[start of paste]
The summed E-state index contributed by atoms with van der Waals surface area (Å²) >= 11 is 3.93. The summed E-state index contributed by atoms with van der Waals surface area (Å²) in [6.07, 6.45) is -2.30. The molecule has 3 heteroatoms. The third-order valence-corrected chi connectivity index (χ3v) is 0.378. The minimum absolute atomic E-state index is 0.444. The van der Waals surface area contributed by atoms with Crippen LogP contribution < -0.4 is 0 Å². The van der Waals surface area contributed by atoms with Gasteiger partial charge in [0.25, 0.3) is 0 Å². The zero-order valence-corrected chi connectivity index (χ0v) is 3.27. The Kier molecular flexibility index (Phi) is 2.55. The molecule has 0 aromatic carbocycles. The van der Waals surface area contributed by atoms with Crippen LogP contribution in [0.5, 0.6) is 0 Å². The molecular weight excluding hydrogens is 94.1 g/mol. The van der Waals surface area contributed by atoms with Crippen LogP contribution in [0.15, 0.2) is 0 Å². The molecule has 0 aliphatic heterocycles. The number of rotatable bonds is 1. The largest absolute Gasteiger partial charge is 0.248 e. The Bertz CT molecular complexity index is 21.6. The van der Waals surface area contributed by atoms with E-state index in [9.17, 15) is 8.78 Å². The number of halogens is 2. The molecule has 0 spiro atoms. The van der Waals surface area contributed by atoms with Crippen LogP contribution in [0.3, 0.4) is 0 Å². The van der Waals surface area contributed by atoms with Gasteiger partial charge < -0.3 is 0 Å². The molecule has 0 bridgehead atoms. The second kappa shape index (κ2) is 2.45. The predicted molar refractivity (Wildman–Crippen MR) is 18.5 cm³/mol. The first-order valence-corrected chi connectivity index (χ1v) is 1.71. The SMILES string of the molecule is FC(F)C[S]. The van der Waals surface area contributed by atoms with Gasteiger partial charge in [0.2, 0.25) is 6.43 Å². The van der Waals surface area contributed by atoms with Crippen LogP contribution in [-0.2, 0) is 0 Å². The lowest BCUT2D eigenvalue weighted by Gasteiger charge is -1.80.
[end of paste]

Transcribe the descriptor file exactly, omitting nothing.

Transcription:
The summed E-state index contributed by atoms with van der Waals surface area (Å²) >= 11 is 3.93. The summed E-state index contributed by atoms with van der Waals surface area (Å²) in [6.07, 6.45) is -2.30. The molecule has 3 heteroatoms. The third-order valence-corrected chi connectivity index (χ3v) is 0.378. The minimum absolute atomic E-state index is 0.444. The van der Waals surface area contributed by atoms with Crippen LogP contribution < -0.4 is 0 Å². The van der Waals surface area contributed by atoms with Gasteiger partial charge in [0.25, 0.3) is 0 Å². The zero-order valence-corrected chi connectivity index (χ0v) is 3.27. The Kier molecular flexibility index (Phi) is 2.55. The molecule has 0 aromatic carbocycles. The van der Waals surface area contributed by atoms with Crippen LogP contribution in [0.5, 0.6) is 0 Å². The molecular weight excluding hydrogens is 94.1 g/mol. The van der Waals surface area contributed by atoms with Crippen LogP contribution in [0.15, 0.2) is 0 Å². The molecule has 0 aliphatic heterocycles. The number of rotatable bonds is 1. The largest absolute Gasteiger partial charge is 0.248 e. The Bertz CT molecular complexity index is 21.6. The van der Waals surface area contributed by atoms with E-state index in [9.17, 15) is 8.78 Å². The number of halogens is 2. The molecule has 0 spiro atoms. The van der Waals surface area contributed by atoms with Crippen LogP contribution in [0.3, 0.4) is 0 Å². The van der Waals surface area contributed by atoms with Gasteiger partial charge < -0.3 is 0 Å². The molecule has 0 bridgehead atoms. The second kappa shape index (κ2) is 2.45. The predicted molar refractivity (Wildman–Crippen MR) is 18.5 cm³/mol. The first-order valence-corrected chi connectivity index (χ1v) is 1.71. The SMILES string of the molecule is FC(F)C[S]. The van der Waals surface area contributed by atoms with Gasteiger partial charge in [0.2, 0.25) is 6.43 Å². The van der Waals surface area contributed by atoms with Crippen LogP contribution in [-0.2, 0) is 0 Å². The lowest BCUT2D eigenvalue weighted by Gasteiger charge is -1.80.